This exhibition features the work of conceptual artist Concha Jerez who began her artistic career during the Franco regime which left her under threat of censorship. The role of the media, censorship and self-censorship are heavily present in her installations.
Similarly, the Our Memory is being Stolen exhibition focuses on the themes of Civil War, censorship and the Transition and Memory from the 1970s until the present day. Jerez often looks at these themes in relation to forgotten, anonymous figures like women and migrants during this time.
Throughout the 1970s, Jerez made collages and drawings based on newspaper articles particularly related to repression and censorship (both political and artistic). Overtime, the nature of her artwork changed and she began to use technology: video, audio, photography, network pieces, performance and she even made sound pieces for the radio in the late 80s. Newspaper articles remained the starting point for many of her critical works and self-censored writing as did the themes of repression and censorship.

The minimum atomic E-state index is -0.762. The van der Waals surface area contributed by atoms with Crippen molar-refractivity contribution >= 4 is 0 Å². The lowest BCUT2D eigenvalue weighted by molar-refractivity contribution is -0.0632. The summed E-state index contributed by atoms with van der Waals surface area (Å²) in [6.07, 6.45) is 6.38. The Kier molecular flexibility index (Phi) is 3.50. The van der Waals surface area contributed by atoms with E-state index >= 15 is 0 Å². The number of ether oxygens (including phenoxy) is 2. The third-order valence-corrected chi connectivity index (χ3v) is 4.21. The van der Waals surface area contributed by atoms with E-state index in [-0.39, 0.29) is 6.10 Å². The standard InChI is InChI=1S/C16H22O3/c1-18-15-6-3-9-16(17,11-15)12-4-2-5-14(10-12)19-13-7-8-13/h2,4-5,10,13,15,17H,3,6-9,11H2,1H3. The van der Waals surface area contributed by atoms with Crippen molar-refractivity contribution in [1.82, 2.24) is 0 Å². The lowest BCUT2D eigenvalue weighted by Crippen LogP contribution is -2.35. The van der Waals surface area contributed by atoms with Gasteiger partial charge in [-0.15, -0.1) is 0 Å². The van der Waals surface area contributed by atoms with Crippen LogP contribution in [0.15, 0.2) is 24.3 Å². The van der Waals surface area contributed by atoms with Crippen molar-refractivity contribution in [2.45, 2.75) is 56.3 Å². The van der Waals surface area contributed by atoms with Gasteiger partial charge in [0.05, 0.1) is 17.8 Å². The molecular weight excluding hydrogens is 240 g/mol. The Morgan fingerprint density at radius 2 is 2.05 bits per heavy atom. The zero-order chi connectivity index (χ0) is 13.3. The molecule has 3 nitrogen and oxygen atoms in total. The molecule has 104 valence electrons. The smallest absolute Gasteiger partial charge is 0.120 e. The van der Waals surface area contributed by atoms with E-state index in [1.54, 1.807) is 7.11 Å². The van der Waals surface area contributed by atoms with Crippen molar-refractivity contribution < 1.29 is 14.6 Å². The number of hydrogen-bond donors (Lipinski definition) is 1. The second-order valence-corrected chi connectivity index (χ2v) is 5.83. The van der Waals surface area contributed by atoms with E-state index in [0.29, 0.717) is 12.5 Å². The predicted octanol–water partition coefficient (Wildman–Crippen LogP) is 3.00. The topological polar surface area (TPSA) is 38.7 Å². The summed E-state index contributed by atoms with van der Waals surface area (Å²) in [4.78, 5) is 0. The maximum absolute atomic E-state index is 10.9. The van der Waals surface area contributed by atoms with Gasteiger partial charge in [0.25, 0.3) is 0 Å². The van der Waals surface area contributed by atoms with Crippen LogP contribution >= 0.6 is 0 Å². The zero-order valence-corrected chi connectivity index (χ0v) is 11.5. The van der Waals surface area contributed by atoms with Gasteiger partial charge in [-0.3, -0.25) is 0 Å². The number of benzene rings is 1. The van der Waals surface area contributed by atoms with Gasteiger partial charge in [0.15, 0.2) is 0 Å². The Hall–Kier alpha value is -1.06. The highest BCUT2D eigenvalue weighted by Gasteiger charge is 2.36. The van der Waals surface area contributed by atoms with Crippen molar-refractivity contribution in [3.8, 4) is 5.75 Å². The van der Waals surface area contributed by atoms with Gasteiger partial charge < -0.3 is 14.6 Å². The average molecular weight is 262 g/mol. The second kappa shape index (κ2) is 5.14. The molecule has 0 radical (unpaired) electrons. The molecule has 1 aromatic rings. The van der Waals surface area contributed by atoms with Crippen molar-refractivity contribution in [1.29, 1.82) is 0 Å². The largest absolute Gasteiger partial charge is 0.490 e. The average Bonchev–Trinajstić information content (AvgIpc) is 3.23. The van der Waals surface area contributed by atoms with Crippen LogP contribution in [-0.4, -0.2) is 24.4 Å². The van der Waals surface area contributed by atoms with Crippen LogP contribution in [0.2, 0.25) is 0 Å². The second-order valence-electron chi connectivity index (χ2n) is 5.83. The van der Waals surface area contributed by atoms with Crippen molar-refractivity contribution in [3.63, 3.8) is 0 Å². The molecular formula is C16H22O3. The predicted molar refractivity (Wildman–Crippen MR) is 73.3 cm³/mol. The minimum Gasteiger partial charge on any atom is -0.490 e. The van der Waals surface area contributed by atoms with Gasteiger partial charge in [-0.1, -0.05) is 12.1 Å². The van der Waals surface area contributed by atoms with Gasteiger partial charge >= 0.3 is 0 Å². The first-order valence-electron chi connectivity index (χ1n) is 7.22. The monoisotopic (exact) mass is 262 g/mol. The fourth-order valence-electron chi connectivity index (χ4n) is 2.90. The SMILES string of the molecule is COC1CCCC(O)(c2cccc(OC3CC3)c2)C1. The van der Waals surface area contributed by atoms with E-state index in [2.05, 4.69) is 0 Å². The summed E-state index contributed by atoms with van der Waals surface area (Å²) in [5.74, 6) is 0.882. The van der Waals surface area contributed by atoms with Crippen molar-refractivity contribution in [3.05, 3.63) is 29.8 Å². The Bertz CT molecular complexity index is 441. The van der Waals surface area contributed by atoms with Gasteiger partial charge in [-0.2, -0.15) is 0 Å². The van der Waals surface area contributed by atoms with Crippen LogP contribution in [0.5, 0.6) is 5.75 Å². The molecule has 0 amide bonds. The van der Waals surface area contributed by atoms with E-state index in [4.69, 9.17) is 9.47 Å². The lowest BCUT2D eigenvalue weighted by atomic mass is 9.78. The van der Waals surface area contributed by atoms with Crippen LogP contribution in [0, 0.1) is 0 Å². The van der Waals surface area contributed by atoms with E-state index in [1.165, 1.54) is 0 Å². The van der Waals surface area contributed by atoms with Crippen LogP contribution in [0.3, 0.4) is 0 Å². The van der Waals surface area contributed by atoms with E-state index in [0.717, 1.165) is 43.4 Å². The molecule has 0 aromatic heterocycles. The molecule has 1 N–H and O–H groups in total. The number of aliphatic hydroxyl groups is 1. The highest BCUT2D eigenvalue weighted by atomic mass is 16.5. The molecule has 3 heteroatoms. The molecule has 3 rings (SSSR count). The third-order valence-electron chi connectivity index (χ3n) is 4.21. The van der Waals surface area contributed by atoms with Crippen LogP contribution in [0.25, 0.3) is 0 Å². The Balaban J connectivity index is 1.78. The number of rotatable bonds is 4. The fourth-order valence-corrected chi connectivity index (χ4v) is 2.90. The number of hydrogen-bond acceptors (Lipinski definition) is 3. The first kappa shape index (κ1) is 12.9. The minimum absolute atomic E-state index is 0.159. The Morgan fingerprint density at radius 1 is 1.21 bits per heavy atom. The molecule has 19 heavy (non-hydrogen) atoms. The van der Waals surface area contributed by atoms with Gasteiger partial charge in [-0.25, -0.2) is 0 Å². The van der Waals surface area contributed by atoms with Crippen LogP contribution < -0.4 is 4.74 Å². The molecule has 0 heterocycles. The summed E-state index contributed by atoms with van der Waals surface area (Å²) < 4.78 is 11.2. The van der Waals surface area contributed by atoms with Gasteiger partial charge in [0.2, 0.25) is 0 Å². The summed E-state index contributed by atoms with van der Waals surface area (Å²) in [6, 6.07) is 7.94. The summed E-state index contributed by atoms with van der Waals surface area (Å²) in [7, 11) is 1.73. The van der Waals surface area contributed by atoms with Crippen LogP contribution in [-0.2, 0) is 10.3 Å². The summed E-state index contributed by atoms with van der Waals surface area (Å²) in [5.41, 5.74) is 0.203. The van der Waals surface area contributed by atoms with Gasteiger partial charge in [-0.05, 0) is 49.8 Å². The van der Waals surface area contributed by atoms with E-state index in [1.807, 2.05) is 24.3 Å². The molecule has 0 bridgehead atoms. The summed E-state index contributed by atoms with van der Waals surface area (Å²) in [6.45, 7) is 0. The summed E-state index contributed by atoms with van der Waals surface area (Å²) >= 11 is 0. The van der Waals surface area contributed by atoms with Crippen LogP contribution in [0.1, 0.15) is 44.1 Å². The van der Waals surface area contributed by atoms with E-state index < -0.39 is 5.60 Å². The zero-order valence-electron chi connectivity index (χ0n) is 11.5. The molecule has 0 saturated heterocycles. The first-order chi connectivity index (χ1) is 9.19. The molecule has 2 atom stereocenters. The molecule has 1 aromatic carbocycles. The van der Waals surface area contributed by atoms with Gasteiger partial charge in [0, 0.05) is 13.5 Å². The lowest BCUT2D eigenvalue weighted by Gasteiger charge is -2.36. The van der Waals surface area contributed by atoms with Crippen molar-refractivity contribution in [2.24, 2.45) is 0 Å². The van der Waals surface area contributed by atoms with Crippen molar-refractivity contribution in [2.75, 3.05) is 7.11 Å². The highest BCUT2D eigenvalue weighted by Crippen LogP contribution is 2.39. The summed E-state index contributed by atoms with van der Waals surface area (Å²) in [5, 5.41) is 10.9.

Our Memory is being Stolen was created by Joao Fernandes and for the first time in the museum’s history, it is spread across four rooms: the third floor of the Sabatini Building, the Protocol Room, the Vaults Gallery, and the stairway. The four stairways look at the relationship between memory and repression from different perspectives: Memory, self-censored Memory, written and oral Memory and silenced Memory. The use of these four spaces links to the passage of time and memory within the museum, which was once a hospital.
Jerez’s work has been awarded many prizes including the MAV Prize (2012), the National Award for Plastic Arts (2015) and the Velázquez Prize (2017), and she has been called a pioneer in promoting Spanish conceptual art.